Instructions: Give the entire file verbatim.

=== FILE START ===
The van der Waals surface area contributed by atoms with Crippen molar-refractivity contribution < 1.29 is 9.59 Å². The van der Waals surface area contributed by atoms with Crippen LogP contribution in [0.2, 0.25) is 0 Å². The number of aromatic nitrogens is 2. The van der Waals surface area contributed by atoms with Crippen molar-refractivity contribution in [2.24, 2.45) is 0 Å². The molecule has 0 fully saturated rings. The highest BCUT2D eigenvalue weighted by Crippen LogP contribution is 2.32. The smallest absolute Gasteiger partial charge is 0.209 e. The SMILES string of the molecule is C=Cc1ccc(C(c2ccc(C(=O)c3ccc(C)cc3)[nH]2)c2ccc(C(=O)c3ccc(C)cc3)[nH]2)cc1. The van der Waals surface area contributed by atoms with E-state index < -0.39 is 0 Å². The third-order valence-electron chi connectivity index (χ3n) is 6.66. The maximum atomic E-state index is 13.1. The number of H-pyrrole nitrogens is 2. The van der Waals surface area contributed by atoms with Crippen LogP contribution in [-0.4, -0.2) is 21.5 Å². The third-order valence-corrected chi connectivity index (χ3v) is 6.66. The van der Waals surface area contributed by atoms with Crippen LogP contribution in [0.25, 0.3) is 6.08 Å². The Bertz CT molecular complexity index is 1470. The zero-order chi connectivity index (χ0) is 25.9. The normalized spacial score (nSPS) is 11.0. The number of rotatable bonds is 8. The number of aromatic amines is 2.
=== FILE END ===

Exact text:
The van der Waals surface area contributed by atoms with Crippen molar-refractivity contribution < 1.29 is 9.59 Å². The van der Waals surface area contributed by atoms with Crippen LogP contribution in [0.2, 0.25) is 0 Å². The number of aromatic nitrogens is 2. The van der Waals surface area contributed by atoms with Crippen molar-refractivity contribution in [2.24, 2.45) is 0 Å². The molecule has 0 fully saturated rings. The highest BCUT2D eigenvalue weighted by Crippen LogP contribution is 2.32. The smallest absolute Gasteiger partial charge is 0.209 e. The SMILES string of the molecule is C=Cc1ccc(C(c2ccc(C(=O)c3ccc(C)cc3)[nH]2)c2ccc(C(=O)c3ccc(C)cc3)[nH]2)cc1. The van der Waals surface area contributed by atoms with E-state index < -0.39 is 0 Å². The third-order valence-electron chi connectivity index (χ3n) is 6.66. The maximum atomic E-state index is 13.1. The number of H-pyrrole nitrogens is 2. The van der Waals surface area contributed by atoms with Crippen LogP contribution in [-0.4, -0.2) is 21.5 Å². The third-order valence-corrected chi connectivity index (χ3v) is 6.66. The van der Waals surface area contributed by atoms with Crippen LogP contribution in [0.25, 0.3) is 6.08 Å². The Bertz CT molecular complexity index is 1470. The zero-order chi connectivity index (χ0) is 25.9. The normalized spacial score (nSPS) is 11.0. The number of rotatable bonds is 8. The number of aromatic amines is 2.